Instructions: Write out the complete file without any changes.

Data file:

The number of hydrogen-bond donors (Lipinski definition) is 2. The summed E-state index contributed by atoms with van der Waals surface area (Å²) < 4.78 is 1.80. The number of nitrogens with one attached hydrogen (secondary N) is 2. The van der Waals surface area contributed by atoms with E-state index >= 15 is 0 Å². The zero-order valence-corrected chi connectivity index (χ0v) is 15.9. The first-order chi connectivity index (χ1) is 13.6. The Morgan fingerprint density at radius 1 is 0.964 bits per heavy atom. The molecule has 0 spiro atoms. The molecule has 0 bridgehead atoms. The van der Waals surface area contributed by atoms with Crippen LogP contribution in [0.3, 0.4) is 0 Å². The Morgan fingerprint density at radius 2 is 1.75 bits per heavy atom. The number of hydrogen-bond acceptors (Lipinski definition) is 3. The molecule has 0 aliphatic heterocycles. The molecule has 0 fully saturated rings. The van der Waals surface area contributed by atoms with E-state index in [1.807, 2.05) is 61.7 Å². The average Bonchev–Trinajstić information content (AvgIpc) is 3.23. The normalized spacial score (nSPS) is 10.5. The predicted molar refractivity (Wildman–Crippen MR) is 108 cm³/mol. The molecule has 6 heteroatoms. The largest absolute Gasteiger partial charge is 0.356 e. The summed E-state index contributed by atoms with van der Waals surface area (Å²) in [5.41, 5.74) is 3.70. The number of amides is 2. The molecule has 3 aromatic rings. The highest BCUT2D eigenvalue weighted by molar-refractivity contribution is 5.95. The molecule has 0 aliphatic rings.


The number of hydrogen-bond donors (Lipinski definition) is 2. The summed E-state index contributed by atoms with van der Waals surface area (Å²) < 4.78 is 1.80. The number of nitrogens with one attached hydrogen (secondary N) is 2. The van der Waals surface area contributed by atoms with E-state index >= 15 is 0 Å². The zero-order valence-corrected chi connectivity index (χ0v) is 15.9. The first-order chi connectivity index (χ1) is 13.6. The Morgan fingerprint density at radius 1 is 0.964 bits per heavy atom. The molecule has 0 spiro atoms. The molecule has 0 bridgehead atoms. The van der Waals surface area contributed by atoms with Crippen LogP contribution in [0.3, 0.4) is 0 Å². The Morgan fingerprint density at radius 2 is 1.75 bits per heavy atom. The number of hydrogen-bond acceptors (Lipinski definition) is 3. The molecule has 0 aliphatic heterocycles. The molecule has 0 fully saturated rings. The van der Waals surface area contributed by atoms with E-state index in [1.807, 2.05) is 61.7 Å². The average Bonchev–Trinajstić information content (AvgIpc) is 3.23. The normalized spacial score (nSPS) is 10.5. The predicted molar refractivity (Wildman–Crippen MR) is 108 cm³/mol. The molecule has 6 heteroatoms. The largest absolute Gasteiger partial charge is 0.356 e. The summed E-state index contributed by atoms with van der Waals surface area (Å²) in [5.41, 5.74) is 3.70. The number of amides is 2. The molecule has 3 aromatic rings. The highest BCUT2D eigenvalue weighted by molar-refractivity contribution is 5.95. The molecule has 0 aliphatic rings.